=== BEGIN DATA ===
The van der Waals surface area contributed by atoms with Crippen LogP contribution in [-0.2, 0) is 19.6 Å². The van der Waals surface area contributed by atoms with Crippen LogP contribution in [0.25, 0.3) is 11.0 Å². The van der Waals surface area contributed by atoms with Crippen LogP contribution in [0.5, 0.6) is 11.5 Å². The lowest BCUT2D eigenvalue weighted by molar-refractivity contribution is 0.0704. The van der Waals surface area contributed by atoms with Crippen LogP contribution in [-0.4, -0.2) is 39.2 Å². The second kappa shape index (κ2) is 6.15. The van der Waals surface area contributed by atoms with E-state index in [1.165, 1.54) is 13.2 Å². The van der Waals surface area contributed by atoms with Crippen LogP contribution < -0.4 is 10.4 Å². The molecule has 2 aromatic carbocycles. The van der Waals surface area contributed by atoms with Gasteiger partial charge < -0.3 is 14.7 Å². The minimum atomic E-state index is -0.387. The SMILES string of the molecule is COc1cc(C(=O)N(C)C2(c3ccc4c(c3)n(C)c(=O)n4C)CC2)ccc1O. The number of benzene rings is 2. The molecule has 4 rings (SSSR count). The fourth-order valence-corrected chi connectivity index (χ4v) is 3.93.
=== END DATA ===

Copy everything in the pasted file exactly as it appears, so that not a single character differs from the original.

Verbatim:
The van der Waals surface area contributed by atoms with Crippen LogP contribution in [-0.2, 0) is 19.6 Å². The van der Waals surface area contributed by atoms with Crippen LogP contribution in [0.25, 0.3) is 11.0 Å². The van der Waals surface area contributed by atoms with Crippen LogP contribution in [0.5, 0.6) is 11.5 Å². The lowest BCUT2D eigenvalue weighted by molar-refractivity contribution is 0.0704. The van der Waals surface area contributed by atoms with Crippen LogP contribution in [-0.4, -0.2) is 39.2 Å². The second kappa shape index (κ2) is 6.15. The van der Waals surface area contributed by atoms with E-state index in [1.165, 1.54) is 13.2 Å². The van der Waals surface area contributed by atoms with Crippen LogP contribution < -0.4 is 10.4 Å². The molecule has 2 aromatic carbocycles. The van der Waals surface area contributed by atoms with Gasteiger partial charge < -0.3 is 14.7 Å². The minimum atomic E-state index is -0.387. The SMILES string of the molecule is COc1cc(C(=O)N(C)C2(c3ccc4c(c3)n(C)c(=O)n4C)CC2)ccc1O. The number of benzene rings is 2. The molecule has 4 rings (SSSR count). The fourth-order valence-corrected chi connectivity index (χ4v) is 3.93.